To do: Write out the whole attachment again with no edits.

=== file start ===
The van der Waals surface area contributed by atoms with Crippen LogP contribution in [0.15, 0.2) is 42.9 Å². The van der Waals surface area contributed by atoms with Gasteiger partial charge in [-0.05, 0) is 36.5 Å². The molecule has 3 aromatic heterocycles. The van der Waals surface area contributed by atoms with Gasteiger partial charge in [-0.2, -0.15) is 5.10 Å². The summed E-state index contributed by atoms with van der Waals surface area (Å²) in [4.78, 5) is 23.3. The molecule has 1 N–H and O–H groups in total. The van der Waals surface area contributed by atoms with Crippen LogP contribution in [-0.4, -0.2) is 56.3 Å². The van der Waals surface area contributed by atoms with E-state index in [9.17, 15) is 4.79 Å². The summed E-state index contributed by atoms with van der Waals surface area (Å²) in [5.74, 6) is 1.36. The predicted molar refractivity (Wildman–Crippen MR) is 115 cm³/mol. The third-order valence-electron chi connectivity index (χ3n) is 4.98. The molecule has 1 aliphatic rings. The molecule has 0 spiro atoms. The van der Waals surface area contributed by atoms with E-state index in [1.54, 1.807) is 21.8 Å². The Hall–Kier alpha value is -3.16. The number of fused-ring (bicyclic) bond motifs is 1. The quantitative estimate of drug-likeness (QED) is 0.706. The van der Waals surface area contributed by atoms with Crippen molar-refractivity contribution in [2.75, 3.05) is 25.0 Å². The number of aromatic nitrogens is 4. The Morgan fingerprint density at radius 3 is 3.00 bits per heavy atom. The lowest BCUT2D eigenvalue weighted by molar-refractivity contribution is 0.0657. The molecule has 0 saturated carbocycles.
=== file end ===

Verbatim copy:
The van der Waals surface area contributed by atoms with Crippen LogP contribution in [0.15, 0.2) is 42.9 Å². The van der Waals surface area contributed by atoms with Gasteiger partial charge in [-0.05, 0) is 36.5 Å². The molecule has 3 aromatic heterocycles. The van der Waals surface area contributed by atoms with Gasteiger partial charge in [-0.2, -0.15) is 5.10 Å². The summed E-state index contributed by atoms with van der Waals surface area (Å²) in [4.78, 5) is 23.3. The molecule has 1 N–H and O–H groups in total. The van der Waals surface area contributed by atoms with Crippen LogP contribution in [-0.4, -0.2) is 56.3 Å². The van der Waals surface area contributed by atoms with E-state index in [9.17, 15) is 4.79 Å². The summed E-state index contributed by atoms with van der Waals surface area (Å²) in [5.74, 6) is 1.36. The predicted molar refractivity (Wildman–Crippen MR) is 115 cm³/mol. The third-order valence-electron chi connectivity index (χ3n) is 4.98. The molecule has 1 aliphatic rings. The molecule has 0 spiro atoms. The van der Waals surface area contributed by atoms with E-state index in [1.54, 1.807) is 21.8 Å². The Hall–Kier alpha value is -3.16. The number of fused-ring (bicyclic) bond motifs is 1. The quantitative estimate of drug-likeness (QED) is 0.706. The van der Waals surface area contributed by atoms with Crippen molar-refractivity contribution in [2.75, 3.05) is 25.0 Å². The number of aromatic nitrogens is 4. The Morgan fingerprint density at radius 3 is 3.00 bits per heavy atom. The lowest BCUT2D eigenvalue weighted by molar-refractivity contribution is 0.0657. The molecule has 0 saturated carbocycles.